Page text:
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4CPS-154 Potentially inappropriate medication for elderly hospitalised patients in a trauma and orthopaedic surgery department
  1. MM Alañon Pardo,
  2. MT Gómez Lluch,
  3. MC Conde García,
  4. B Proy Vega,
  5. ML Moreno Perulero,
  6. JC Valenzuela Gámez
  1. Hospital General La Mancha-Centro, Pharmacy, Alcázar De San Juan, Spain


Background and importance Medication is potentially inappropriate when the risk of adverse effects is greater than the clinical benefit, especially when safer and/or more effective treatments are available.

Aim and objectives To analyse potentially inappropriate prescriptions (PIPs) and potential prescribing omissions (PPOs) in elderly patients hospitalised for trauma and/or orthopaedic surgery.

Material and methods A prospective observational study (15 August 2018–15 February 2019) was conducted in the trauma/orthopaedic surgery department of a general hospital. Inclusion criteria were age ≥65 years, ≥3 chronic medications and interview with a pharmacist for reconciliation of home medication at hospital admission. Study variables were sex, age, number of comorbidities, number and type of chronic medications, place of residence (home, or residential/health centre (R/HC)) and reason for admission and its type (elective/urgent). Medications were categorised using the anatomical therapeutic chemical classification system. STOPP-START criteria were used to detect PIPs and PPOs. Binary logistic regression analysis was conducted to identify factors related to PIPs and POPs.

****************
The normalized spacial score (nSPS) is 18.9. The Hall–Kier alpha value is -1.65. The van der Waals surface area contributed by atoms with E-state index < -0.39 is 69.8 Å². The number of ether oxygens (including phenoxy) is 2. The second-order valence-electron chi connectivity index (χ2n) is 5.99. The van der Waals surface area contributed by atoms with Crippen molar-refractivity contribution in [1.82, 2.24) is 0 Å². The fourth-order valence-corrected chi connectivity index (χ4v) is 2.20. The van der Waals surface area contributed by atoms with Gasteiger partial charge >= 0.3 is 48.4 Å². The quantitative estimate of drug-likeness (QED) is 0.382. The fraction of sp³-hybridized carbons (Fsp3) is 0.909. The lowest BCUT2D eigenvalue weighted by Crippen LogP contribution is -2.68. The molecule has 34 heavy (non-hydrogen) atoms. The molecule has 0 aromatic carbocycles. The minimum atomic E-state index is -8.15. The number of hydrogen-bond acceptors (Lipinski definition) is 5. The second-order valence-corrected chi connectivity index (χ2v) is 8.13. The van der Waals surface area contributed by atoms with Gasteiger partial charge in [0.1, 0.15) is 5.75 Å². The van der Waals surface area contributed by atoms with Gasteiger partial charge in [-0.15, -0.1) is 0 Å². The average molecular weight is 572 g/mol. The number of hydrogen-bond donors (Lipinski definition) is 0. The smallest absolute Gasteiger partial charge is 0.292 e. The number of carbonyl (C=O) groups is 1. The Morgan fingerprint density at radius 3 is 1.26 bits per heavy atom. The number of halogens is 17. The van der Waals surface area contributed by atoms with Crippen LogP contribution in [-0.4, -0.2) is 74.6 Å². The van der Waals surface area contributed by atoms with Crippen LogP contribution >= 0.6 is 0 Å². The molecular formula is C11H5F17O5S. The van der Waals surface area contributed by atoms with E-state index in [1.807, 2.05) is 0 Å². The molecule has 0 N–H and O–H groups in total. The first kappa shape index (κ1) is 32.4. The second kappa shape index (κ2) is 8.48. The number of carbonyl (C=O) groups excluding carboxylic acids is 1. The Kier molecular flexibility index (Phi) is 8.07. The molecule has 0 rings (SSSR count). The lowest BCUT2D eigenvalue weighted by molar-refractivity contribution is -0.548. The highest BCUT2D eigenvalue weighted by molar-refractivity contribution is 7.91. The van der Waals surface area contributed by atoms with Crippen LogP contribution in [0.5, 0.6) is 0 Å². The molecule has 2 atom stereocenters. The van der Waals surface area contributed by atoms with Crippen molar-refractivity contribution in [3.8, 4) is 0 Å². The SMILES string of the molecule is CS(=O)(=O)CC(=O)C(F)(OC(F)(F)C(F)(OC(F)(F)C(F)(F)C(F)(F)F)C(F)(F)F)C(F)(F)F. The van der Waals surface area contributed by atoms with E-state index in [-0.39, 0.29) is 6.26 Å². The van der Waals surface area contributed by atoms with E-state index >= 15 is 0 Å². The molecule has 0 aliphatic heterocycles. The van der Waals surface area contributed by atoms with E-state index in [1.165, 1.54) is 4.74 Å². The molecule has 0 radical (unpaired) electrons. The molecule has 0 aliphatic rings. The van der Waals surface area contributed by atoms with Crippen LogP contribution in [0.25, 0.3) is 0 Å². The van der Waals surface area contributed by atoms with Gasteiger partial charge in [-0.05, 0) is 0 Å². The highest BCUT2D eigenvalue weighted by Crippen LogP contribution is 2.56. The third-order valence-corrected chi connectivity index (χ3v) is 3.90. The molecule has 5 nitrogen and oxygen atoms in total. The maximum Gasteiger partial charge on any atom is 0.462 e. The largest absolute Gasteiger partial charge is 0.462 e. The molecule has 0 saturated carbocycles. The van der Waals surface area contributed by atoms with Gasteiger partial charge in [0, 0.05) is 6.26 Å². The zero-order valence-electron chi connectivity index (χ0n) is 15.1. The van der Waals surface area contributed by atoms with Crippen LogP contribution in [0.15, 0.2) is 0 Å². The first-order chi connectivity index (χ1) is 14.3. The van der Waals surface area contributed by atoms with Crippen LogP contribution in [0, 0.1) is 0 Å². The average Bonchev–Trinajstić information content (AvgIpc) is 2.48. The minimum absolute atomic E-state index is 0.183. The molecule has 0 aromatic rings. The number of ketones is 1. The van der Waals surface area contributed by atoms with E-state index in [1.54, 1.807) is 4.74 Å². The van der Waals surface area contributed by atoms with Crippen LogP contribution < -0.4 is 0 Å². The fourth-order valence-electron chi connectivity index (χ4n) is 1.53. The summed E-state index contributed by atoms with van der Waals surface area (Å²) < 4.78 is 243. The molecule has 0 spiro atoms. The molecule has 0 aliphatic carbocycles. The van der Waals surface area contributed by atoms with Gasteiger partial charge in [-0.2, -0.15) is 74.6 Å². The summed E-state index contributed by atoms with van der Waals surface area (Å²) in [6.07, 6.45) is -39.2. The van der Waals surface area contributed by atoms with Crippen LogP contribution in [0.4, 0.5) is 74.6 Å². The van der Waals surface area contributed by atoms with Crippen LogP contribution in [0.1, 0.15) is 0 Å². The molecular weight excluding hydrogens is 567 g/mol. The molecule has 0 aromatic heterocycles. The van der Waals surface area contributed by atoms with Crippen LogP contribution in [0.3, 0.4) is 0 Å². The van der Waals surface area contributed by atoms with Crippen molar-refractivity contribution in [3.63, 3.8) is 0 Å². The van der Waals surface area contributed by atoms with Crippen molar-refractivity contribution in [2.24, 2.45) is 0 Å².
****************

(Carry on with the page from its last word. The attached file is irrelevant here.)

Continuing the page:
Results The study included 114 patients (6.4% women, mean age 79.8±7.9 years, 3.2±2.2 comorbidities/patient, 7.9±3.6 medications/patient; 6.1% in R/HC). The main reason for admission was hip fracture (45.6%); 57.9% of admissions were urgent and due to falls. Among the 898 chronic medications evaluated, 15.8% were a PIP or PPO. The most frequently implicated anatomic groups were: A—alimentary tract/metabolism (24.9%), C—cardiovascular (24.2%) and N—nervous system (24.1%). We detected 131 PIPs in 72 patients (63.2%), including: STOPP-A1, medication without indication (18.3%), mainly (75%) proton pump inhibitors (PPIs); STOPP-A2, treatment longer than recommended (17.6%); STOPP-A3, duplication (9.2%); STOPP-K1, benzodiazepine in falls (7.6%); and STOPP-D5, benzodiazepines >4 weeks (6.1%), among others. We detected 15 PPOs in 13 patients (11.4%), including: START-D1, gastroprotection with PPI (33.3%); START-E3, calcium/vitamin D in osteoporosis (26.7%); START-H2, laxative with opioid (20.0%); and START-E5, vitamin D in elderly after fall (6.7%), among others. The number of chronic medications per patient was the sole factor associated with PIPs and/or PPOs (OR=1.49 (95% CI 1.17–1.89), p=0.001).

Conclusion and relevance PIPs were highly prevalent among elderly trauma patients; they were more frequent than PPOs and mainly attributable to polymedication. The medications most frequently associated with PIPs were PPIs and benzodiazepines, which can increase the risk of falls and hip fractures.

References and/or acknowledgements 1. Delgado-Silveira. Rev Esp Geriatr Gerontol 2015.

No conflict of interest.

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